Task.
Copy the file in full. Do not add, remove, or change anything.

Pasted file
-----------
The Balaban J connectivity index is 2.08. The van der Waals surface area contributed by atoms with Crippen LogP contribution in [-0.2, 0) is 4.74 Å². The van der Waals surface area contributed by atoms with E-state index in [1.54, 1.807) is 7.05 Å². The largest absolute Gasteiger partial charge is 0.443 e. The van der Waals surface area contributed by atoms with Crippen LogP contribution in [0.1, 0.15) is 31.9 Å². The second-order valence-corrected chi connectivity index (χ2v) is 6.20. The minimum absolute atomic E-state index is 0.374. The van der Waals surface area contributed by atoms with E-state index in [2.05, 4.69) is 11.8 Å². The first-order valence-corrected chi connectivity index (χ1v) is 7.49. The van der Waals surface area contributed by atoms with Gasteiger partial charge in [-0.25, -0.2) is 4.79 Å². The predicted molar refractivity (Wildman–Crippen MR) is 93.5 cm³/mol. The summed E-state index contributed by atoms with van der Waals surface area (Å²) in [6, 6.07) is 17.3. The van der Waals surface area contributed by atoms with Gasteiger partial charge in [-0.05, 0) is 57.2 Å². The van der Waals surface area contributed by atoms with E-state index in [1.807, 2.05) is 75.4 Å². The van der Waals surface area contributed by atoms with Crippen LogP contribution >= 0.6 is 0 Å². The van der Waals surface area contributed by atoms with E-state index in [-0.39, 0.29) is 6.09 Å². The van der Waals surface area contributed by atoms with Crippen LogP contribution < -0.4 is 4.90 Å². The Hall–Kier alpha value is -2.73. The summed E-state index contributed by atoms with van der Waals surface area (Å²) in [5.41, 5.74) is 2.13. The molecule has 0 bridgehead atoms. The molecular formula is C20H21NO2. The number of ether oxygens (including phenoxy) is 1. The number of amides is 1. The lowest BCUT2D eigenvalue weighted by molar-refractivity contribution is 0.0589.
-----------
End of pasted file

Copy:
The Balaban J connectivity index is 2.08. The van der Waals surface area contributed by atoms with Crippen LogP contribution in [-0.2, 0) is 4.74 Å². The van der Waals surface area contributed by atoms with E-state index in [1.54, 1.807) is 7.05 Å². The largest absolute Gasteiger partial charge is 0.443 e. The van der Waals surface area contributed by atoms with Crippen LogP contribution in [0.1, 0.15) is 31.9 Å². The second-order valence-corrected chi connectivity index (χ2v) is 6.20. The minimum absolute atomic E-state index is 0.374. The van der Waals surface area contributed by atoms with E-state index in [2.05, 4.69) is 11.8 Å². The first-order valence-corrected chi connectivity index (χ1v) is 7.49. The van der Waals surface area contributed by atoms with Gasteiger partial charge in [-0.25, -0.2) is 4.79 Å². The predicted molar refractivity (Wildman–Crippen MR) is 93.5 cm³/mol. The summed E-state index contributed by atoms with van der Waals surface area (Å²) in [6, 6.07) is 17.3. The van der Waals surface area contributed by atoms with Gasteiger partial charge in [-0.05, 0) is 57.2 Å². The van der Waals surface area contributed by atoms with E-state index in [1.807, 2.05) is 75.4 Å². The van der Waals surface area contributed by atoms with Crippen LogP contribution >= 0.6 is 0 Å². The van der Waals surface area contributed by atoms with E-state index in [-0.39, 0.29) is 6.09 Å². The van der Waals surface area contributed by atoms with Crippen LogP contribution < -0.4 is 4.90 Å². The Hall–Kier alpha value is -2.73. The summed E-state index contributed by atoms with van der Waals surface area (Å²) in [5.41, 5.74) is 2.13. The molecule has 0 bridgehead atoms. The molecular formula is C20H21NO2. The number of ether oxygens (including phenoxy) is 1. The number of amides is 1. The lowest BCUT2D eigenvalue weighted by molar-refractivity contribution is 0.0589.